A while back, Jimmy Carter wrote a book called “Palestine: Peace not Apartheid” making the point that perpetual Israel occupation & settlement of Palestinian land amounted to a policy of apartheid in the West Bank. The Anti-Defamation League wasn’t happy:
We have read your letter to American Jews. As much as the tone of this letter is different from that of your book, “Palestine Peace Not Apartheid,” or your many public interviews, the damage to the good name of Israel and the American Jewish community from your unwarranted attacks remains. As does our outrage.
No matter the distinction you articulate in your letter, using the incendiary word “Apartheid” to refer to Israel and its policies is unacceptable and shameful. Apartheid, that abhorrent and racist system in South Africa, has no bearing on Israeli policies. Not only are Israel’s policies not racist, but the situation in the territories does not arise from Israeli intentions to oppress or repress Palestinians, but is a product of Palestinian rejection of Israel and the use of terror and violence against the Jewish state. Nothing illustrates the stark difference better than Israel’s offer of withdrawal made at Camp David and its unilateral withdrawal from Gaza.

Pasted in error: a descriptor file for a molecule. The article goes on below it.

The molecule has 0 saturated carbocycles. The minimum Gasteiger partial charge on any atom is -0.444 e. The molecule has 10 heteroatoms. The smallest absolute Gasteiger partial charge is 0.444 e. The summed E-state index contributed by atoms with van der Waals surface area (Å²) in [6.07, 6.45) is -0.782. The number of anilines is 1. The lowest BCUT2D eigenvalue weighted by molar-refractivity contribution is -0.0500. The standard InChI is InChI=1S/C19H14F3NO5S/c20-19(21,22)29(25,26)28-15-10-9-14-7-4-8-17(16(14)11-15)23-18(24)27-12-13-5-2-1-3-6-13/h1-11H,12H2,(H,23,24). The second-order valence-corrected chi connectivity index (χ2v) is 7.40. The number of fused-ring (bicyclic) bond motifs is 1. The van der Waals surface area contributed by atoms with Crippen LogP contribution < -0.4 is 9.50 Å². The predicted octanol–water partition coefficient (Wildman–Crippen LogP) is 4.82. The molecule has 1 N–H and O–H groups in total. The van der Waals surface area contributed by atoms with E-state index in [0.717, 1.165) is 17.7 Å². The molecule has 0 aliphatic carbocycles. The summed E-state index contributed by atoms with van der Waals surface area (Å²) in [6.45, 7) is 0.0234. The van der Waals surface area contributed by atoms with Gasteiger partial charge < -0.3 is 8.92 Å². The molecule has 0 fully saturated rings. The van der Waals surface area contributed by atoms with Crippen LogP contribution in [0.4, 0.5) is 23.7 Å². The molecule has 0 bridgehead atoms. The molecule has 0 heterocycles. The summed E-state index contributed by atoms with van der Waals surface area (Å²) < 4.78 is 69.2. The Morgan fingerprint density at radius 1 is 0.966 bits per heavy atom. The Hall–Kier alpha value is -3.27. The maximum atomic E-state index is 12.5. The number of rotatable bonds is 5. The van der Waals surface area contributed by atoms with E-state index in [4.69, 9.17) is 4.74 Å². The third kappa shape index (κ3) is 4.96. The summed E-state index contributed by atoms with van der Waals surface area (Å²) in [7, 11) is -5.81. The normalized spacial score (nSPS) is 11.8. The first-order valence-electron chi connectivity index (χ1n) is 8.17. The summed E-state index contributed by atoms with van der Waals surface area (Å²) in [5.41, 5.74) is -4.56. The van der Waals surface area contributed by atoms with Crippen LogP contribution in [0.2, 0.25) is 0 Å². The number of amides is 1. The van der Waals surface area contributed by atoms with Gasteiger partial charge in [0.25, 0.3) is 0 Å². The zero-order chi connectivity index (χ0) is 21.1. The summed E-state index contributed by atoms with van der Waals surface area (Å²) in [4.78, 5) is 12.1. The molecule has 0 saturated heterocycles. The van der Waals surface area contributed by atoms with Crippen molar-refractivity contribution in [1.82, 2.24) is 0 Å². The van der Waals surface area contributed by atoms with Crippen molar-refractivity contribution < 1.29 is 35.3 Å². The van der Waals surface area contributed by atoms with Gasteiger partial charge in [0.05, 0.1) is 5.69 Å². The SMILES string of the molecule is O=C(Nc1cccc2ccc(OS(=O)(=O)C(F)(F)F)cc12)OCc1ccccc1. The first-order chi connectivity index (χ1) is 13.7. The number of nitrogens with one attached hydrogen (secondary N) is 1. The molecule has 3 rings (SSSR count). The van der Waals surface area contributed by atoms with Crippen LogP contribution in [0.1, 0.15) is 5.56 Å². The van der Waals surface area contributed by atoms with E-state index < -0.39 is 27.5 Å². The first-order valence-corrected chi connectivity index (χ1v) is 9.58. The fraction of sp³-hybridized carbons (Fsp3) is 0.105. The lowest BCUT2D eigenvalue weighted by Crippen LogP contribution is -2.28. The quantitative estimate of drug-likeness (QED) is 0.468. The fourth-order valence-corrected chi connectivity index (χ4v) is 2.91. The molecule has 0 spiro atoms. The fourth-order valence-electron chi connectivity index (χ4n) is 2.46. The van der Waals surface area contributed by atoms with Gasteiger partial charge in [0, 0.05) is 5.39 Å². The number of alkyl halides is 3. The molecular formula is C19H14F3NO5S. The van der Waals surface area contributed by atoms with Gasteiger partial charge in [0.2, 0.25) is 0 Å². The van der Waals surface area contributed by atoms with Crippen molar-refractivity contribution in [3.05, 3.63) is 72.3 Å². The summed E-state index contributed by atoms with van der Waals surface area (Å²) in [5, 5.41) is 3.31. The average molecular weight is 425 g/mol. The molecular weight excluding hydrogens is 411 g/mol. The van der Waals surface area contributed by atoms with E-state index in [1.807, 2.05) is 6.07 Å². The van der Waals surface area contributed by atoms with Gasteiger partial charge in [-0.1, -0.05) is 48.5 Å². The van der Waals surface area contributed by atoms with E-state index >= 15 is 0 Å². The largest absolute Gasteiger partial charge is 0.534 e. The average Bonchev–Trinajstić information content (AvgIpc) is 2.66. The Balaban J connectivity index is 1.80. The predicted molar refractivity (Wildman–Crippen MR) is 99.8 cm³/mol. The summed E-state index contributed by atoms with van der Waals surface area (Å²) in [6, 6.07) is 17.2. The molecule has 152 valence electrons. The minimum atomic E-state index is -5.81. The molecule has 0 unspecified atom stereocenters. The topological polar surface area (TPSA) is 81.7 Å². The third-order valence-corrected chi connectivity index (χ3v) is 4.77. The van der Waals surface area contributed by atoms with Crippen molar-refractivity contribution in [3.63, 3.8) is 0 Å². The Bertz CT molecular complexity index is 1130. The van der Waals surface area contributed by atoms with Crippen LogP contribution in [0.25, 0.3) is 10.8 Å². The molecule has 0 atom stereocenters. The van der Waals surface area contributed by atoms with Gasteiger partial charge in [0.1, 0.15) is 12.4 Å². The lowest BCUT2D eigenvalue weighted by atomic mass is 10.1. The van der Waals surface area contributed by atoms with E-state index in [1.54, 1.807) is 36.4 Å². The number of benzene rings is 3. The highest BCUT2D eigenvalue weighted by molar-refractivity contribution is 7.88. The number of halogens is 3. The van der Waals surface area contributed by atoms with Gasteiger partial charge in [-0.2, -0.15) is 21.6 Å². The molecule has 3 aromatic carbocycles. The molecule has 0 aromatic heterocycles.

And here’s Defense Minister Ehud Barak today:
Israel’s defense minister warned Tuesday that if Israel does not achieve a peace deal with the Palestinians, it will be either a binational state or an undemocratic apartheid state. [...] “The simple truth is, if there is one state” including Israel, the West Bank and Gaza, “it will have to be either binational or undemocratic. … if this bloc of millions of Palestinians cannot vote, that will be an apartheid state.”
One of the lessons I took away from the Carter controversy was that the use of the term “apartheid” seems to shut down people’s critical faculties and make them defensive. So I generally prefer to set it aside. The point is that there’s a political system in the West Bank where the Jewish residents have the right to vote, have privileged access to water, have exclusive access to some roadways, have privileged rights to travel, etc., none of which are shared by the non-Jewish residents. You can call it what you like, but it’s not democracy.